A significant majority of Muslims in India support having access to their religious courts for settlement of family disputes involving inheritance or divorce cases, a Pew Research study has found.
The study by the American think-tank reveals that both Muslims and Hindus prefer to live religiously segregated lives when it comes to matters of marriage, friendship and some elements of public life.
Three-quarters of Muslims in India (74%) support having access to the existing system of Islamic courts, which handle family disputes (such as inheritance or divorce cases), in addition to the secular court system,” the study said.
It added that a majority of Muslims who favour separate religious courts say that religious diversity benefits India (59%), compared with somewhat fewer of those who oppose religious courts for Muslims (50%).
“Muslims’ desire for religious segregation does not preclude tolerance of other groups – again similar to the pattern seen among Hindus,” it said.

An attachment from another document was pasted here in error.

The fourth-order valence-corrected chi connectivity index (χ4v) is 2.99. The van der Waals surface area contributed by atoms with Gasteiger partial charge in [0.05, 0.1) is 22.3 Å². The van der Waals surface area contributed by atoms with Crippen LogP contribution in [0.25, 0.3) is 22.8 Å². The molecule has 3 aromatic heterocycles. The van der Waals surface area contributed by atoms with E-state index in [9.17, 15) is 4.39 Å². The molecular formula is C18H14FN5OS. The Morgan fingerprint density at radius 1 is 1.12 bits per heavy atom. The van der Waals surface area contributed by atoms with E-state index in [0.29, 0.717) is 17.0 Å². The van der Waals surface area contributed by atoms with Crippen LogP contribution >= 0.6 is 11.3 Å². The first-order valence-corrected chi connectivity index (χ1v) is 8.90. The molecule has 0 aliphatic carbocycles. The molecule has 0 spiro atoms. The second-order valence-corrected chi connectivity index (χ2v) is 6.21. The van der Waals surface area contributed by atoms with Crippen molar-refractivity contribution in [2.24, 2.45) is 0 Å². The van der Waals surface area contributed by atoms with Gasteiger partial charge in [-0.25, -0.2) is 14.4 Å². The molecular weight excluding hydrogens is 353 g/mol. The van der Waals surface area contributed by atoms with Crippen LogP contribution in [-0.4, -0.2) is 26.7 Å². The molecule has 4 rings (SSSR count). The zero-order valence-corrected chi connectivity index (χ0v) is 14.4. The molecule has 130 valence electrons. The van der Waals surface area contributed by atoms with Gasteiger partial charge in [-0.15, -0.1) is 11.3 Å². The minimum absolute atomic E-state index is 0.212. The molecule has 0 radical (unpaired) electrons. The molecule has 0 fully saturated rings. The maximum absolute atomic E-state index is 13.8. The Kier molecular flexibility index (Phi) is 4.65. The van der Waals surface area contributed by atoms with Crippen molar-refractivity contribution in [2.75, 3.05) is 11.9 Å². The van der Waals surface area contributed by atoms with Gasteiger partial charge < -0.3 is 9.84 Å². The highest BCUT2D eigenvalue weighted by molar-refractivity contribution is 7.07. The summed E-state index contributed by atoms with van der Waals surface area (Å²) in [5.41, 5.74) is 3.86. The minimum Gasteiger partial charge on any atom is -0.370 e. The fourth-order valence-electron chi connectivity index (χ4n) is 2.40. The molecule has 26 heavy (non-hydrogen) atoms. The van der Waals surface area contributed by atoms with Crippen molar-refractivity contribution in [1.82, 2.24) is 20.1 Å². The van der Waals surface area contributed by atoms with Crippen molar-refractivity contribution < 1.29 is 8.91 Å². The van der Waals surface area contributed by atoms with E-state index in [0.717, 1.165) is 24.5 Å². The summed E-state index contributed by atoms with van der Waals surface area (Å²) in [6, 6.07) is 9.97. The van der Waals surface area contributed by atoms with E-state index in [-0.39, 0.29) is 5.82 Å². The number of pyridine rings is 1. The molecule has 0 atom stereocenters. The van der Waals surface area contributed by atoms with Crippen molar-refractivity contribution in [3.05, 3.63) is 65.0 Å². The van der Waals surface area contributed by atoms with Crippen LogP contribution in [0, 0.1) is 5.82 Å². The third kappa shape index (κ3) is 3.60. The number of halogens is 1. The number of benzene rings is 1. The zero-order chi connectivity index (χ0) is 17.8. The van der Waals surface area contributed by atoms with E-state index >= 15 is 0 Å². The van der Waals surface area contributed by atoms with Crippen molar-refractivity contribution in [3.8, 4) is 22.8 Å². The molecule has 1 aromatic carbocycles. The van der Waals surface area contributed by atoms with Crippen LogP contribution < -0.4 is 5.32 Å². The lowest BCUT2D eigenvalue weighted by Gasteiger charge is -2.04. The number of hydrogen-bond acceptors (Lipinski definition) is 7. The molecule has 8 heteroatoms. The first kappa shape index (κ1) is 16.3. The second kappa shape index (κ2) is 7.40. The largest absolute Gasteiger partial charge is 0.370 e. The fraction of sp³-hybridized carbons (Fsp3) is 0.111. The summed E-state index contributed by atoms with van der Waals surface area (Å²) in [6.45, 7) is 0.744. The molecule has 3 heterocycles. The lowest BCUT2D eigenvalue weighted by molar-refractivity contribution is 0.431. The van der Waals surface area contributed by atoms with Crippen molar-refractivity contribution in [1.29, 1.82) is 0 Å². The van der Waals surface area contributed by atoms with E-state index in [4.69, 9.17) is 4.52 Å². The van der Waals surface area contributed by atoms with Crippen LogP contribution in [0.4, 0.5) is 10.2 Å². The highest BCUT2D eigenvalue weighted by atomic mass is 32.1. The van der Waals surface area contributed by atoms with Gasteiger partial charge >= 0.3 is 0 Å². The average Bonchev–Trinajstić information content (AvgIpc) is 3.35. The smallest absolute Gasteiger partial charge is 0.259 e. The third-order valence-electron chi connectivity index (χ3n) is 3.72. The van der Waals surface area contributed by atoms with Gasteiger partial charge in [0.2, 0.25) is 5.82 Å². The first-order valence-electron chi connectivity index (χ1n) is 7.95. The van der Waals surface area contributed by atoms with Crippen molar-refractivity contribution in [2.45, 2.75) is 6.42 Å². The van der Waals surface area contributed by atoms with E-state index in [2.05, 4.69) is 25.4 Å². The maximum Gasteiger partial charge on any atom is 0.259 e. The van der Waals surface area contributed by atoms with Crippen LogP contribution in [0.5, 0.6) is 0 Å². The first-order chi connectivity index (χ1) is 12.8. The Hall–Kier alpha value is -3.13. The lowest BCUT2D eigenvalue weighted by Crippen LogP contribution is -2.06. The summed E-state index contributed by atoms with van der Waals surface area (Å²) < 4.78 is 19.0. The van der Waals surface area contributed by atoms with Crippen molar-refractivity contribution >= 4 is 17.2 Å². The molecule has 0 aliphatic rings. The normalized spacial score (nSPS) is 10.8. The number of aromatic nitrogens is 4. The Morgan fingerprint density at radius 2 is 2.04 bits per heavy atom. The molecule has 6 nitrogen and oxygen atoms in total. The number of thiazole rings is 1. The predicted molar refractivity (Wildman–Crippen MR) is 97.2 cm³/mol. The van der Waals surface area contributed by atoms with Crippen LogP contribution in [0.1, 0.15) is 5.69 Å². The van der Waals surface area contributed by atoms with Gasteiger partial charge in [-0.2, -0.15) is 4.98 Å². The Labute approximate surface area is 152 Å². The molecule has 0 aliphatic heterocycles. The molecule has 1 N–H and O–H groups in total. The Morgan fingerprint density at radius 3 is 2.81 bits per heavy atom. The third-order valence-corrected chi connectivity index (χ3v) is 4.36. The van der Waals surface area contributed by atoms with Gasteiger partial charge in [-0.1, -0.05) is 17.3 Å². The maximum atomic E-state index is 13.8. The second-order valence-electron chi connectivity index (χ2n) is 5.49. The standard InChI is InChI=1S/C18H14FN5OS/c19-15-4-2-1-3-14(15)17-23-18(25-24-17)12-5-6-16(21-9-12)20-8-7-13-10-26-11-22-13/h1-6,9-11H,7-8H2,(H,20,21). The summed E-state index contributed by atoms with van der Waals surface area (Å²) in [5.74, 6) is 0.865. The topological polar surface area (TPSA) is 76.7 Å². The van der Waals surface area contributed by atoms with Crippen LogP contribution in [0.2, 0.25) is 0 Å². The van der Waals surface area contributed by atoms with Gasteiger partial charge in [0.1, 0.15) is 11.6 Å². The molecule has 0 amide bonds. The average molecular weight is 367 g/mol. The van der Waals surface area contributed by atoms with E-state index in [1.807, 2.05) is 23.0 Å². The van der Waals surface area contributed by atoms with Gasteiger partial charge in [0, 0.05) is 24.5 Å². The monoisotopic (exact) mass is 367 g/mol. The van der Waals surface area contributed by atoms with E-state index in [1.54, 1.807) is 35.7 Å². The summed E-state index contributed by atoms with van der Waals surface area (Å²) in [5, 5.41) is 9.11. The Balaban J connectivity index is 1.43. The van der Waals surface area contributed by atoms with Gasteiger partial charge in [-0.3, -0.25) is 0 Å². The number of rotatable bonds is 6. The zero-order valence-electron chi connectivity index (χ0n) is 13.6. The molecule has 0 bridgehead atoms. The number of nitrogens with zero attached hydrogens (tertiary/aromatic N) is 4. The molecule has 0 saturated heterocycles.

The study said that 30% of Hindus support Muslims having access to their religious court for settlement of family disputes.
As of 2021, there are roughly 70 Islamic courts or dar-ul-qaza in India, with the majority of them in Maharashtra and Uttar Pradesh.
The report noted that some Indians have expressed concern that the rise of Islamic/Sharia courts could undermine the Indian judiciary, because a subset of the population is not bound to the same laws as everyone else.
The ruling BJP has been a vocal proponent of the Uniform Civil Code – a common law for all Indians. It is one of their main poll promises. Recently, Union minister Rajnath Singh reiterated the government’s promise of introducing a common civil code.